6. The glass laminate structure of claim 1, wherein one or both of the glass sheets further comprises:
between about 74-80 mol. % SiO2;
between about 8-11 mol. % Al2O3;
between about 4-9 mol. % B2O3;
between about 0-2 mol. % ZrO2;
between about 0-3 mol. % MgO and ZnO;
between about 0-1 mol. % Li2O and P2O5;
between about 7-12 mol. % Na2O;
between about 0.1-2.2 mol. % K2O;
between about 0-1.5 mol. % CaO; and
between about 0.1-0.5 mol. % SnO2.
7. The glass laminate structure of claim 1, wherein (R2O+RO)/(P2O5+B2O3+Al2O3) is between about 0.5-1.2, between about 0.6-0.9, or between about 0.65-0.85.
8. The glass laminate structure of claim 1 wherein one or both of the glass sheets is ion-exchanged to a compressive stress of at least about 300 MPa and a depth of layer of compressive stress of at least about 15 microns with a Knoop Scratch Threshold >about 16 N and a hardness to modulus ratio>about 0.116.
9. The glass laminate structure of claim 1, wherein the internal glass sheet has a thickness ranging from about 0.3 mm to about 1.5 mm, and wherein the external glass sheet has a thickness ranging from about 1.5 mm to about 3.0 mm.
10. The glass laminate structure of claim 1, wherein the external glass sheet has a thickness ranging from about 0.3 mm to about 1.5 mm, and wherein the internal glass sheet has a thickness ranging from about 1.5 mm to about 3.0 mm.
11. The glass laminate structure of claim 1, further comprising a polymer interlayer between the external and internal glass sheets, wherein the polymer interlayer comprises a single polymer sheet, a multilayer polymer sheet, or a composite polymer sheet.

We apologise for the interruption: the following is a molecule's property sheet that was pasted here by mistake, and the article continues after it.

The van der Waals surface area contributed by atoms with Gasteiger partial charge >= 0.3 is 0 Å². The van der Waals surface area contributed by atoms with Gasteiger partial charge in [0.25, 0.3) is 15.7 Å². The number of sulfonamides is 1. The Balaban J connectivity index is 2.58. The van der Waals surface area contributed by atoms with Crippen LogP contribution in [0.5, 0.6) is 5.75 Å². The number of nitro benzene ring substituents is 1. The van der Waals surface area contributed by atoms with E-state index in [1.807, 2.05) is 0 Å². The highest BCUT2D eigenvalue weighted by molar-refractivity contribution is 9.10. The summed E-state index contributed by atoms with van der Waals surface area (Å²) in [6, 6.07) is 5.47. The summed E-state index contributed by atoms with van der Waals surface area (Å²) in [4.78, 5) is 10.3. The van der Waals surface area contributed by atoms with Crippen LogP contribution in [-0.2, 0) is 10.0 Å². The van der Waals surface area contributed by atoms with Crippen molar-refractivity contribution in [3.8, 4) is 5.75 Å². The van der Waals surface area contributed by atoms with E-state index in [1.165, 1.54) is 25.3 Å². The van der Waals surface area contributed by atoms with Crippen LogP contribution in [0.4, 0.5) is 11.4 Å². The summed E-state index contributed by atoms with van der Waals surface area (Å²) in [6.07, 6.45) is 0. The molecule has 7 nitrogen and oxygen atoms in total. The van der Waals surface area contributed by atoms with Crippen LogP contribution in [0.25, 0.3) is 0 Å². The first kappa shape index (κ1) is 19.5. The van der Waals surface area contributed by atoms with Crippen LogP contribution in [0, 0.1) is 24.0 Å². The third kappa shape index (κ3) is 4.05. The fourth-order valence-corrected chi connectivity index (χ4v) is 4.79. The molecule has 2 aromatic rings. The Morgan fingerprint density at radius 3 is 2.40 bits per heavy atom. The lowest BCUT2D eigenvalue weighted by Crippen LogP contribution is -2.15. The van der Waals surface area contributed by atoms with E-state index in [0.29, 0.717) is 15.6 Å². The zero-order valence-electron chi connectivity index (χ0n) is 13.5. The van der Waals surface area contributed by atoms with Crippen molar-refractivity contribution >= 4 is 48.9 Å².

12. The glass laminate structure of claim 1, wherein the structure is selected from the group consisting of an automotive side-window, automotive sunroof, automotive windshield, architectural window, and a display.
13. A glass sheet comprising SiO2+B2O3+Al2O3≥86.5 mol. %, B2O3(mol. %)≤Al2O3(mol. %), and R2O—RO—Al2O3<about 5 mol. %, wherein the glass sheet, when ion-exchanged to a compressive stress of at least about 300 MPa and a depth of layer of compressive stress of at least about 15 microns, has a Knoop Scratch Threshold >about 12 N and a hardness to modulus ratio greater than about 0.112, or a Vickers indentation threshold in a range from about 10 to about 15 Kg.
14. The glass sheet of claim 13, further comprising either one or both SiO2+B2O3+Al2O3≥about 88 mol. %, and R2O—RO—Al2O3<about 3 mol. %.
15. The glass sheet of claim 13 further comprising:
between about 69-80 mol. % SiO2;
between about 6-12 mol. % Al2O3;
between about 2-10 mol. % B2O3;
between about 0-5 mol. % ZrO2, Li2O, MgO, ZnO and P2O5;
between about 6-15 mol. % Na2O;
between about 0-3 mol. % K2O and CaO; and
between about 0-2 mol. % SnO2.
16. The glass sheet of claim 13 further comprising:
between about 72-80 mol. % SiO2;
between about 8-12 mol. % Al2O3;
between about 4-10 mol. % B2O3;
between about 0-4 mol. % ZrO2, MgO, and ZnO;
between about 0-2 mol. % Li2O, CaO, and P2O5;
between about 7-14 mol. % Na2O;
between about 0.1-2.5 mol. % K2O; and
between about 0.1-1.5 mol. % SnO2.
17. The glass sheet of claim 13 further comprising:
between about 74-80 mol. % SiO2;
between about 8-11 mol. % Al2O3;
between about 4-9 mol. % B2O3;
between about 0-2 mol. % ZrO2;
between about 0-3 mol. % MgO and ZnO;
between about 0-1 mol. % Li2O and P2O5;
between about 7-12 mol. % Na2O;
between about 0.1-2.2 mol. % K2O;
between about 0-1.5 mol. % CaO; and
between about 0.1-0.5 mol. % SnO2.
18. The glass sheet of claim 13, wherein (R2O+RO)/(P2O5+B2O3+Al2O3) is between about 0.5-1.2, between about 0.6-0.9, or between about 0.65-0.85.